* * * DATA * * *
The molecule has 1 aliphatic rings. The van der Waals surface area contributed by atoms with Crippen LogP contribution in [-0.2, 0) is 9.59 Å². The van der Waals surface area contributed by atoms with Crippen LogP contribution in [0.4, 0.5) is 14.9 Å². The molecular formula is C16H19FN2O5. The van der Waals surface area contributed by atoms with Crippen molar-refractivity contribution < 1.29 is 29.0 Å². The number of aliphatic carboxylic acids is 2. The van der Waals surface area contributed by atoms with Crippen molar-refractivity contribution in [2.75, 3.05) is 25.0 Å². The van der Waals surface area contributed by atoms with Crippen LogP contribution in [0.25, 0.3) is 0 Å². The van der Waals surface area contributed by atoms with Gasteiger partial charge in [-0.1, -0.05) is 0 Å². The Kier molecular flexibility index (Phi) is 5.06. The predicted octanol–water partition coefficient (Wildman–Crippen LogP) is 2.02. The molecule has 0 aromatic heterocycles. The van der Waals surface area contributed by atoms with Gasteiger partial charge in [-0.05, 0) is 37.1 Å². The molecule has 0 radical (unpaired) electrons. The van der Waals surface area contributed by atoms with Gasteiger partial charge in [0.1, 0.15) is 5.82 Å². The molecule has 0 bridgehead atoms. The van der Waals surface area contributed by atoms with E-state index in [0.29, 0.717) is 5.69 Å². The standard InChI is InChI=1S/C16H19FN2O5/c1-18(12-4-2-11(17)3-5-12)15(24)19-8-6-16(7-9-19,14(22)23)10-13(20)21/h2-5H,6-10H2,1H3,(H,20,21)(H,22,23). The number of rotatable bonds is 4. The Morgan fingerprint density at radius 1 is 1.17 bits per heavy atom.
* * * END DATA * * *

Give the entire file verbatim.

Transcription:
The molecule has 1 aliphatic rings. The van der Waals surface area contributed by atoms with Crippen LogP contribution in [-0.2, 0) is 9.59 Å². The van der Waals surface area contributed by atoms with Crippen LogP contribution in [0.4, 0.5) is 14.9 Å². The molecular formula is C16H19FN2O5. The van der Waals surface area contributed by atoms with Crippen molar-refractivity contribution < 1.29 is 29.0 Å². The number of aliphatic carboxylic acids is 2. The van der Waals surface area contributed by atoms with Crippen molar-refractivity contribution in [2.75, 3.05) is 25.0 Å². The van der Waals surface area contributed by atoms with Crippen LogP contribution in [0.25, 0.3) is 0 Å². The van der Waals surface area contributed by atoms with Gasteiger partial charge in [-0.1, -0.05) is 0 Å². The Kier molecular flexibility index (Phi) is 5.06. The predicted octanol–water partition coefficient (Wildman–Crippen LogP) is 2.02. The molecule has 0 aromatic heterocycles. The van der Waals surface area contributed by atoms with Gasteiger partial charge in [-0.05, 0) is 37.1 Å². The molecule has 0 radical (unpaired) electrons. The van der Waals surface area contributed by atoms with Gasteiger partial charge in [0.1, 0.15) is 5.82 Å². The molecule has 0 bridgehead atoms. The van der Waals surface area contributed by atoms with E-state index in [0.29, 0.717) is 5.69 Å². The standard InChI is InChI=1S/C16H19FN2O5/c1-18(12-4-2-11(17)3-5-12)15(24)19-8-6-16(7-9-19,14(22)23)10-13(20)21/h2-5H,6-10H2,1H3,(H,20,21)(H,22,23). The number of rotatable bonds is 4. The Morgan fingerprint density at radius 1 is 1.17 bits per heavy atom.